Hernandez v. City of Albuquerque et al
MEMORANDUM OPINION AND ORDER by District Judge Kenneth J. Gonzales grants in part 312 Motion for Review by the Court of Clerk's Order Settling Costs. (tah)
IN THE UNITED STATES DISTRICT COURT
FOR THE DISTRICT OF NEW MEXICO
No. CV 14-964 KG/SCY
MEMORANDUM OPINION AND ORDER
Following a full defense verdict at trial, Defendant Andy Fitzgerald moved to tax costs,
pursuant to Federal Rule of Civil Procedure 54(d) and Local Rule 54.1, in the amount of
$6,504.91. (Doc. 292). Defendant appropriately submitted an itemized table of costs. (Id.) at 12. Plaintiff Alfonso Hernandez opposed that motion, and Defendant filed a reply. (Docs. 296
and 302). The Clerk of Court entered his Clerk’s Order Settling Costs on August 15, 2019,
found that all of Defendant’s claimed costs were allowable, and taxed costs against Plaintiff in
the amount of $6,504.91. (Doc. 310).
As allowed by Rule 54, Plaintiff filed his Motion for Review by the Court of Clerk’s
Order Settling Costs [Doc. 310] (Motion) on August 22, 2019, and asks the Court to deny costs
because any award would constitute a financial hardship for Plaintiff. (Doc. 312). Plaintiff also
challenges four specific costs. (Id.) Defendant filed his response in opposition on August 23,
2019. (Doc. 313). The Court previously ordered that it would not consider a reply. (Doc. 311).
Having considered the briefing, the record, and the applicable law, the Court grants in part
Plaintiff’s Motion and settles costs as explained herein.
Rule 54 creates a presumption that the court should award costs to the prevailing party.
Allen v. Lang, 738 Fed. Appx. 934, 944 (10th Cir. 2018) (citing Rodriguez v. Whiting Farms,
Inc., 360 F.3d 1180, 1190 (10th Cir. 2004)). “The burden is on the non-prevailing party to
overcome this presumption.” Rodriguez, 360 F.3d at 1190. The losing party must show an
inability to pay to support a denial of costs based on indigence. A.D. v. Deere and Co., 229
F.R.D. 189, 192 (D.N.M. 2004) (citing Corder v. Lucent Tech. Inc., 162 F.3d 924, 929 (7th Cir.
1998)). “A losing party’s claimed indigency is not an absolute shield to the award of costs.”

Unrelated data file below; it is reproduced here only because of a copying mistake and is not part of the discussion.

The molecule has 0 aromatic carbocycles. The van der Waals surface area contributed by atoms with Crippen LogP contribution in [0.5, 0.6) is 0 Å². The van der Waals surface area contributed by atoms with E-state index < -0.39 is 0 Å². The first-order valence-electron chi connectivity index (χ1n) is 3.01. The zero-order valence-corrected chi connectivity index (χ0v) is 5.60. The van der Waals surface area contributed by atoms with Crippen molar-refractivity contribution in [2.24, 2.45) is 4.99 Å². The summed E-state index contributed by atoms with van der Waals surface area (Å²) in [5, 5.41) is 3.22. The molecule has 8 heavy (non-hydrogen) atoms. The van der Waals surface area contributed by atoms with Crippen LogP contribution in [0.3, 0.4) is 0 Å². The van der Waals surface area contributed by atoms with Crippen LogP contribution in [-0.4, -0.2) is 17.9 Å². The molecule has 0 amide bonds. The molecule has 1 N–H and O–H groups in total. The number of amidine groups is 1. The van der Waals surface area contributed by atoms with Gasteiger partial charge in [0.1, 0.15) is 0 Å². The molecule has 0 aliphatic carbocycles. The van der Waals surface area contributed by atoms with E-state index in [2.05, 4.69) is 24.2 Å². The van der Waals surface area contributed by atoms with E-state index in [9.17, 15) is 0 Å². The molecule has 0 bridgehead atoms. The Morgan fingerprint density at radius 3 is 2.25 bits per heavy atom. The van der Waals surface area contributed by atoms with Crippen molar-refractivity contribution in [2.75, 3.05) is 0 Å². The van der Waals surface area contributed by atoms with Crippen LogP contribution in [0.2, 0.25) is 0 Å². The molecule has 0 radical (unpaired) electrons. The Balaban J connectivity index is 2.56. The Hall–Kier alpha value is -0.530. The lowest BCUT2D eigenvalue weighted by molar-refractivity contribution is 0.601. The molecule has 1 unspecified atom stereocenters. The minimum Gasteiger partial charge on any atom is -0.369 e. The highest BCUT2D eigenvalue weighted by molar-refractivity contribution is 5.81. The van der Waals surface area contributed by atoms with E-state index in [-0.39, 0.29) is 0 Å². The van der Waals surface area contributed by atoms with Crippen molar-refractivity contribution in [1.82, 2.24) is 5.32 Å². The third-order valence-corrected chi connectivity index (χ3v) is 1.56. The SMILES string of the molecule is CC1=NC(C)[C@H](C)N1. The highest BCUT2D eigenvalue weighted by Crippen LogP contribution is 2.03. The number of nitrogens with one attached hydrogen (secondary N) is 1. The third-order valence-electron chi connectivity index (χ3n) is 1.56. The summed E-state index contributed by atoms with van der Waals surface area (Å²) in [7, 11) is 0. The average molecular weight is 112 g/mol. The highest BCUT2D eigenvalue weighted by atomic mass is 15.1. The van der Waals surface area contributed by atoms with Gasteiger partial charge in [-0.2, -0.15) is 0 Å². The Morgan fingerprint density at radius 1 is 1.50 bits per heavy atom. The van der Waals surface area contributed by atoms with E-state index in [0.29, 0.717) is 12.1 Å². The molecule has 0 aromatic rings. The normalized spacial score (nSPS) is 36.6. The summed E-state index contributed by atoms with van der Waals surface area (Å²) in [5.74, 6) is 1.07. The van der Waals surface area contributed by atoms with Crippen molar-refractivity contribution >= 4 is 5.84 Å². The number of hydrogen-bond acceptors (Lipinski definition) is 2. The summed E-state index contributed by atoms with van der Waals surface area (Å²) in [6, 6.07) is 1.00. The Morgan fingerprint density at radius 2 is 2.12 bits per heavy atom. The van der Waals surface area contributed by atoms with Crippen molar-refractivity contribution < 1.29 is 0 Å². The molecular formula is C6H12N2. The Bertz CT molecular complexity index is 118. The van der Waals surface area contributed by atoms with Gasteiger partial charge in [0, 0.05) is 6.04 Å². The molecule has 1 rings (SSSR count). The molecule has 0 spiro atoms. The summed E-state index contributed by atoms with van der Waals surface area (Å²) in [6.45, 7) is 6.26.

Clower v. GEICO Insurance, 2013 WL 12095665, at *1 (D.N.M. 2013) (citing Flint v. Haynes,
651 F.2d 970, 973-74 (4th Cir. 1981)). The losing party must substantiate its indigence through
documentation of its finances. Id. (citing Chapman v. AI Transp., 229 F.3d 1012, 1038-39 (11th
Cir. 2000)). Ultimately, whether to grant costs to a prevailing party is within the court’s
discretion. Rodriguez, 360 F.3d at 1190.
The Court reviews de novo any challenge to the Clerk of Court’s taxation of costs. See
Farmer v. Arabian Am. Oil Co., 379 U.S. 227, 233 (1964).
Section 1920 of United States Code title 28 addresses taxation of costs. Specifically:
A judge or clerk of any court of the United States may tax as costs the following:
(1) Fees of the clerk and marshal;
(2) Fees for printed or electronically recorded transcripts necessarily obtained for
use in the case;
(3) Fees and disbursements for printing and witnesses;
(4) Fees for exemplification and the costs of making copies of any materials where
the copies are necessarily obtained for use in the case;
(5) . . .
(6) . . .
28 U.S.C. § 1920. In addition to Section 1920, Local Rule 54.2 further defines taxable costs as:
(a) Transcripts. The cost of an original transcript of a court proceeding is taxable
when requested by a party and authorized by the Court before transcription.
(b) Deposition Costs.
(1) Reporter’s Transcript Fees. The reporter’s charge for the original or a
copy of a deposition transcript is taxable when the deposition is
reasonably necessary to the litigation.
(2) Reasonably Necessary to the Litigation. A deposition is reasonably
necessary to the litigation when:
(A) a substantial portion of the deposition is admitted into evidence
or used at trial for impeachment purposes;
(B) the deposition is used by the Court in ruling on a motion for
summary judgment; or
(C) the Court so determines.
(1) Lay Witness.
(A) The rates for witness fees, mileage and subsistence are set by
statute and are taxable if the witness testifies at trial or at a
deposition found reasonably necessary to the litigation.
(B) The witness will be paid . . .
(i) . . .
(ii) the per diem rate specified by 28 U.S.C. § 1821.